Sneak peek: ‘Tarzan’ puts a twist on a legend
Lots of action, adventure and apes are on tap for the next incarnation of the iconic Edgar Rice Burroughs character played by Alexander Skarsgård (True Blood) in The Legend of Tarzan (in theaters July 1). And for director David Yates, it was a way to return moviegoers to a wondrous Africa in a properly romantic way.
“They haven’t been there for an awfully long time,” says Yates, who directed the last four Harry Potter films.
Legend takes a different approach to Tarzan than Burroughs’ 1910s writings, the 1930s Johnny Weissmuller movies and other pop-culture adaptations that focused on the man being raised by simians and becoming lord of the jungle. Instead, the movie finds John Clayton III, Lord Greystoke, a decade removed from his home in the Congo and fully entrenched as a British gentleman in 1880s Victorian London, with his beloved wife Jane (Margot Robbie) by his side.
He’s left his African home behind — his early days are seen in flashbacks — but is constantly reminded of his earlier exploits and gets invited back as an emissary of Parliament. While hesitant at first, Tarzan eventually returns to the Congo, old friends as well as Jane are put in serious danger, and his latest cliff-jumping, vine-swinging story kicks off from there.
“It’s almost the opposite of the classic tale, where it’s about taming the beast,” says Skarsgård, 39. “This is about a man who’s holding back and slowly as you peel off the layers, he reverts back to a more animalistic state and lets that side of his personality out.”
The cast also features Djimon Hounsou as Chief Mbonga, Samuel L. Jackson as the real-life figure George Washington Williams and Christoph Waltz as the Belgian antagonist Captain Leon Rom. There’s a historical backdrop for the movie, says Yates: Belgium’s King Leopold II, originally thought of as a philanthropist, took the Congo as his own colony in the 1880s and was responsible for a mass genocide that killed millions.
Jane has always factored heavily into the Tarzan mythology, and Yates envisions Robbie as a 21st-century take on the character who’s “in no way a passive partner to Tarzan. She’s a really strong, assertive, beautifully knowledgeable, very sexy modern woman who can more than look after herself,” says the director.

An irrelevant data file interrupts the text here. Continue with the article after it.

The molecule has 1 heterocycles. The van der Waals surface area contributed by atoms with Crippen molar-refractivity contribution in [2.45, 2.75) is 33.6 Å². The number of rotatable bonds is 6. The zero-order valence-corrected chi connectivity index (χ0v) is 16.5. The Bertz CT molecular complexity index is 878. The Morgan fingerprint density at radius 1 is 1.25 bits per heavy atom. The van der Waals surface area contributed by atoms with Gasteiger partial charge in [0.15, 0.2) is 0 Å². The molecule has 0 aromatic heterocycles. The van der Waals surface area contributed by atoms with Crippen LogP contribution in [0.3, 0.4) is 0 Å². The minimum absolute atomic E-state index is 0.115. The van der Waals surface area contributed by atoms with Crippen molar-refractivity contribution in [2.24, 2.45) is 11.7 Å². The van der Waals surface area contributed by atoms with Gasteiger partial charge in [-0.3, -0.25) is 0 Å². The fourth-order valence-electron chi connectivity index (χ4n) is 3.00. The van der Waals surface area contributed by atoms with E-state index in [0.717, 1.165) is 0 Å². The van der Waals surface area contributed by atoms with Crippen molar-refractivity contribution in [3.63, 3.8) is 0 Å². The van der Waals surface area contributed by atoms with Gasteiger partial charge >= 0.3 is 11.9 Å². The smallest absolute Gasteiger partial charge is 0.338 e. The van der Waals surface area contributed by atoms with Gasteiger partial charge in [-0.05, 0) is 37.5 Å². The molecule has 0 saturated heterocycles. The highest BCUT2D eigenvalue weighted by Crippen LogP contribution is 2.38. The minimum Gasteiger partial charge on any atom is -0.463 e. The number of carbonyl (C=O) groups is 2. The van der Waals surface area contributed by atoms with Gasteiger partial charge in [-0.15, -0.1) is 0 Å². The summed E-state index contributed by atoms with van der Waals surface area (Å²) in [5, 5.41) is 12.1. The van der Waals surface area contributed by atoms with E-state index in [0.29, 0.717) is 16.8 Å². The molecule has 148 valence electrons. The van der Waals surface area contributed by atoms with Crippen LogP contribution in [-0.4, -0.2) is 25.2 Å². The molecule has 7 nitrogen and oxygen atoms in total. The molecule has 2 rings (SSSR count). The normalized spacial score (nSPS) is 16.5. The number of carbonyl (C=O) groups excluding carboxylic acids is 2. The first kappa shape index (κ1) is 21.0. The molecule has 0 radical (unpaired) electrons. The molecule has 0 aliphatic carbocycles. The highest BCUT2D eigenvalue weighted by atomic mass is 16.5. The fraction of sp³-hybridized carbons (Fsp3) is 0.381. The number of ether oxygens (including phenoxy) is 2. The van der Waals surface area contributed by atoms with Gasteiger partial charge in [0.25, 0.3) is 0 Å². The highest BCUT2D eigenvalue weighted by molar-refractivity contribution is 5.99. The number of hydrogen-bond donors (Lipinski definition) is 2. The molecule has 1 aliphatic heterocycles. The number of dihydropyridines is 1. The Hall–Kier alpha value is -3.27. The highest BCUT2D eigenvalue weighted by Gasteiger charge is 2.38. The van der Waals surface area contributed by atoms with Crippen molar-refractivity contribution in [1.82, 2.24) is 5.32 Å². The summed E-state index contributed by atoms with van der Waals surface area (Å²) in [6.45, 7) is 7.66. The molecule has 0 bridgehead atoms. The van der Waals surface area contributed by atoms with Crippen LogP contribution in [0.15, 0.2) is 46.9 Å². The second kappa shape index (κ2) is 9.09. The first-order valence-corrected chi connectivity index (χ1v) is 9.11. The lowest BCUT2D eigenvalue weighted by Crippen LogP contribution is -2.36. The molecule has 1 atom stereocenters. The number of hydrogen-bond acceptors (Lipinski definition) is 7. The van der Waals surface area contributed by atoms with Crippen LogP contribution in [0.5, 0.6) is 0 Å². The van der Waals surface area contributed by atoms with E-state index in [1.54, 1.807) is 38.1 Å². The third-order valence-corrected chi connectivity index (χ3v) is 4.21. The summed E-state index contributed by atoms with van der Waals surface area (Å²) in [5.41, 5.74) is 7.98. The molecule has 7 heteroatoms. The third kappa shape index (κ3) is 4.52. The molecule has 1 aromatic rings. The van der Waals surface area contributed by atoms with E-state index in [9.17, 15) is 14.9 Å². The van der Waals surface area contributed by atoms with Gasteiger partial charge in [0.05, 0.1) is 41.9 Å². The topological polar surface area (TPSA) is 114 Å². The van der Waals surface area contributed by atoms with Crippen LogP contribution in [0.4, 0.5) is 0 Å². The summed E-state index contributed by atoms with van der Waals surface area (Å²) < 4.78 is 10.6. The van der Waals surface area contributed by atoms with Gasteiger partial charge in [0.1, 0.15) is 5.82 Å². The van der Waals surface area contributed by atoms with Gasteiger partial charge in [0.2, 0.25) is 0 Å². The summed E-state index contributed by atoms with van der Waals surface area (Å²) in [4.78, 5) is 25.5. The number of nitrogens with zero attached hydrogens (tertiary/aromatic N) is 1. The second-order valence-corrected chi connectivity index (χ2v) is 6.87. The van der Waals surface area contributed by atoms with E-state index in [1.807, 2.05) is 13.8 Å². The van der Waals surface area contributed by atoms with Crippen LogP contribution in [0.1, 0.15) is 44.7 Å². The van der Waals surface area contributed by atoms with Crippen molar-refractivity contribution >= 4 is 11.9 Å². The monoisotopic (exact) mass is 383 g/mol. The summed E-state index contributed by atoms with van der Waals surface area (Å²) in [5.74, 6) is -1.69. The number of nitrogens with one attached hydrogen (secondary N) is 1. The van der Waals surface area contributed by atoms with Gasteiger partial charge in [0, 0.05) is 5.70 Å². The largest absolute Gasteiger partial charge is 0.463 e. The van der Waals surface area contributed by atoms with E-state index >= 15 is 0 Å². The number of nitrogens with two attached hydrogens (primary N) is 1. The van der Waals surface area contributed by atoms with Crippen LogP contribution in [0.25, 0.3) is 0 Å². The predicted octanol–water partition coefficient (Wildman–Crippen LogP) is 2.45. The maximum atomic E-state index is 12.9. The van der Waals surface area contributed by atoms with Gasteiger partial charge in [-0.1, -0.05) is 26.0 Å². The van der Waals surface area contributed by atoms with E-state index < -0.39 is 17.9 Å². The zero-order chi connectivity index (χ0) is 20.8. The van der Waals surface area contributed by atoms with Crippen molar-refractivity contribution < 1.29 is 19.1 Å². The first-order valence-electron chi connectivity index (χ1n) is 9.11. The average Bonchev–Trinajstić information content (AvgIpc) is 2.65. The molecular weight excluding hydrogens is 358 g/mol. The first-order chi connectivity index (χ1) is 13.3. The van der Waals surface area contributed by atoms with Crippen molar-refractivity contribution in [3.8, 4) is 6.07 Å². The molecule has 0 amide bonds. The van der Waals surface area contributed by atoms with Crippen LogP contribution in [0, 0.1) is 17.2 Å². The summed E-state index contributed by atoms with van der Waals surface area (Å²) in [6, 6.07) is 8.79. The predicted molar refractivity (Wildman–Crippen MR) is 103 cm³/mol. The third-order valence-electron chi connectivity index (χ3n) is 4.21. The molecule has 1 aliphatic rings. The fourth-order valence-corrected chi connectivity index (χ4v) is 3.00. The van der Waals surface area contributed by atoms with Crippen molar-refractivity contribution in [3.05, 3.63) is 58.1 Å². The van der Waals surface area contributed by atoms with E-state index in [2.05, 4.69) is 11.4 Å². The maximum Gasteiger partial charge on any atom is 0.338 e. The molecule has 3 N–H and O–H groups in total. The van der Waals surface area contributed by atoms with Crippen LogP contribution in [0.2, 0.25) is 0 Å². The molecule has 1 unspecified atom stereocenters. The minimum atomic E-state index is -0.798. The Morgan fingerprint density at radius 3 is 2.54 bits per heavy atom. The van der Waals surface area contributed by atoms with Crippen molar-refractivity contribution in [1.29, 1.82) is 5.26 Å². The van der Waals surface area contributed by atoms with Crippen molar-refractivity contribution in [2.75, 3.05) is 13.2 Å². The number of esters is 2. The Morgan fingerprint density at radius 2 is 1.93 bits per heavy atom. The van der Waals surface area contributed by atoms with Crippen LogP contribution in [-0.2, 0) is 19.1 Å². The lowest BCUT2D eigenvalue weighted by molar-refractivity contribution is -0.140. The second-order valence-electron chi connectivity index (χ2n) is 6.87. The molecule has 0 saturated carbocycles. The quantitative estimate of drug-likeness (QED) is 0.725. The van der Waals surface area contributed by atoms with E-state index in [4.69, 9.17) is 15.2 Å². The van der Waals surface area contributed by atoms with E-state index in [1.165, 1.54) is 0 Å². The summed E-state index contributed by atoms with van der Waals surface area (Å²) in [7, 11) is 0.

“In a way, it’s a story of two human beings and how they save each other.”
Yates also found Skarsgård a perfect Tarzan for 2015. The filmmaker liked that he was born in Sweden but found a career in America, so “he has this wonderful quality of not quite belonging to one or the other.” Plus, there was a distinct grace and physicality to the 6-foot-4 actor.
“Tarzan needs muscles, but it’s more a leaner, longer, more vertical modern man than the square-jawed stereotype we’re used to,” Yates says.
To get in Tarzan shape, Skarsgård spent four months in an all-consuming training regimen before principal photography started. “I basically didn’t see my family or my friends,” he says, though he adds that the part “was definitely worth getting up at 4:30 in the morning.”
Skarsgård also partnered with choreographer Wayne McGregor to figure out the movements and posture of a guy who carries himself as an upper-crust Englishman yet ultimately re-embraces his wilder side when he returns to his Congo home.
“He works mostly with the best contemporary ballet dancers in the world, so it was quite unusual for him to work with somebody like me who can’t touch their toes,” Skarsgård quips.
Africa itself is a main character in the movie, according to Yates, who tapped Potter collaborator Stuart Craig to design his Legend of Tarzan sets. To capture the jungle flavor, two hangars at an old English airplane factory were transformed into soundstages 200 yards long with real trees, vegetation, running water and mountainous areas. Green screen and CGI were used, as well as natural elements photographed in Gabon to add richness to the fully realized environment.
“A lot of movies, you have to go to the far reaches of the galaxy to find extraordinary beauty and amazing things,” Yates says. But, he adds, “they’re right here on the planet. They exist just a few thousand miles away.”